For International Women’s Day, a few whistleblowers.
Savage had a distinguished 20 year career in the U.S. Army Corps of Engineers’, until she blew the whistle on the fraud she discovered.
Turner successful fought her removal and won a historic victory for all FBI whistleblowers before the U.S. Court of Appeals for the Eighth Circuit. She challenged her retaliation in federal court, and won a unanimous jury verdict in her favor, obtaining the largest compensatory damage award permitted under the law for federal employees. Jane also exposed criminal theft of property at the 9/11 crime scene by a handful of FBI agents. She was harshly retaliated against for reporting these violations to the DOJ Inspector General. After a ten-year battle, she prevailed, becoming only one of a small handful of FBI agents to win her cases under the FBI whistleblower Protection Act.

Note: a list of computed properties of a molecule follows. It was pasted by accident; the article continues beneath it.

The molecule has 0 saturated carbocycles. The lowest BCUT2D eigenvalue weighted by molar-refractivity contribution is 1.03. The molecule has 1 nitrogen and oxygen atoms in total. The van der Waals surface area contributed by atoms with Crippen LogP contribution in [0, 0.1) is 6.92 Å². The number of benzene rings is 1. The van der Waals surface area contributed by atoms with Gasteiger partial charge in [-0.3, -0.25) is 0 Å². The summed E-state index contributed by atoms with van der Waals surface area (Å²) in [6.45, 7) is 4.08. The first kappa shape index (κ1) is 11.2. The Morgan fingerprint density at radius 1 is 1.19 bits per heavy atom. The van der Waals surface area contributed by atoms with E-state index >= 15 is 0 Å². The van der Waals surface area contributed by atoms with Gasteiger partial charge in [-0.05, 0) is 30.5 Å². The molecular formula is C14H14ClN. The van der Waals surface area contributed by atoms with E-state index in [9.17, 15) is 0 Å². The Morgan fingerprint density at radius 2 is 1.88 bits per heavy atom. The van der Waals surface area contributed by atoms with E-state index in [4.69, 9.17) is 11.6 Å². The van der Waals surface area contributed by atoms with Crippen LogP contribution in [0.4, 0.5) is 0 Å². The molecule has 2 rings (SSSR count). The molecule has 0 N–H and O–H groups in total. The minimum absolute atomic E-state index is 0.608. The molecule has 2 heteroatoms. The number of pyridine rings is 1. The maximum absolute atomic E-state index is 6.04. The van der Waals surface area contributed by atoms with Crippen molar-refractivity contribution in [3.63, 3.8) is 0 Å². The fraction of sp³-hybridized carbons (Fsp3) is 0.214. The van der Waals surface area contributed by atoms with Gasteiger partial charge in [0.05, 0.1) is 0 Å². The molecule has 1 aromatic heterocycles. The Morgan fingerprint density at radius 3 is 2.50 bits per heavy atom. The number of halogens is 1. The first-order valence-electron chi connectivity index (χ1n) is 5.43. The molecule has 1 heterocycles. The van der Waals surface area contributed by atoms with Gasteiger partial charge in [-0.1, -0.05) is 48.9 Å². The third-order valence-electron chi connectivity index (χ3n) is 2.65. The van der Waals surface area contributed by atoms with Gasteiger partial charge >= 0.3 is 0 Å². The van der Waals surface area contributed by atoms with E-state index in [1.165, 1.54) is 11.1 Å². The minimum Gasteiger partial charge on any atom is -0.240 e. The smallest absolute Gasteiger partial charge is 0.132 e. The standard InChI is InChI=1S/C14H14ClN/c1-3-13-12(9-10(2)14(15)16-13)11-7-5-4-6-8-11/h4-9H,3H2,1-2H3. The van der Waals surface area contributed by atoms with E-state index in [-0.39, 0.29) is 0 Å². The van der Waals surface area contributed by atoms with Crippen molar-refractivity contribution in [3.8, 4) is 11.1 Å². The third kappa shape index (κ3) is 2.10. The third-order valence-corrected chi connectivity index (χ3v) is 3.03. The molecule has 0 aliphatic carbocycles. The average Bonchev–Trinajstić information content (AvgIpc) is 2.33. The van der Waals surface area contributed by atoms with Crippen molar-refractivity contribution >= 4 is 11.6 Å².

Cynthia Cooper and Sherron Watkins exposed corporate misconduct in the infamous Enron and WorldCom scandals paving the way for the enactment of the SOX corporate reform law. Sherron Watkins is the Enron vice president who wrote a letter to chairman Kenneth Lay in the summer of 2001 warning him that the company’s methods of accounting were improper…. Cooper and Watkins (along with Coleen Rowley) were named Time Persons of the Year in 2002.
Greenhouse opposed the approval of a highly improper multi-billion dollar no-bid contract to Halliburton for the reconstruction of Iraq. In retaliation,she was removed from her position as the highest-ranking civilian contracting official at the Army Corps of Engineers.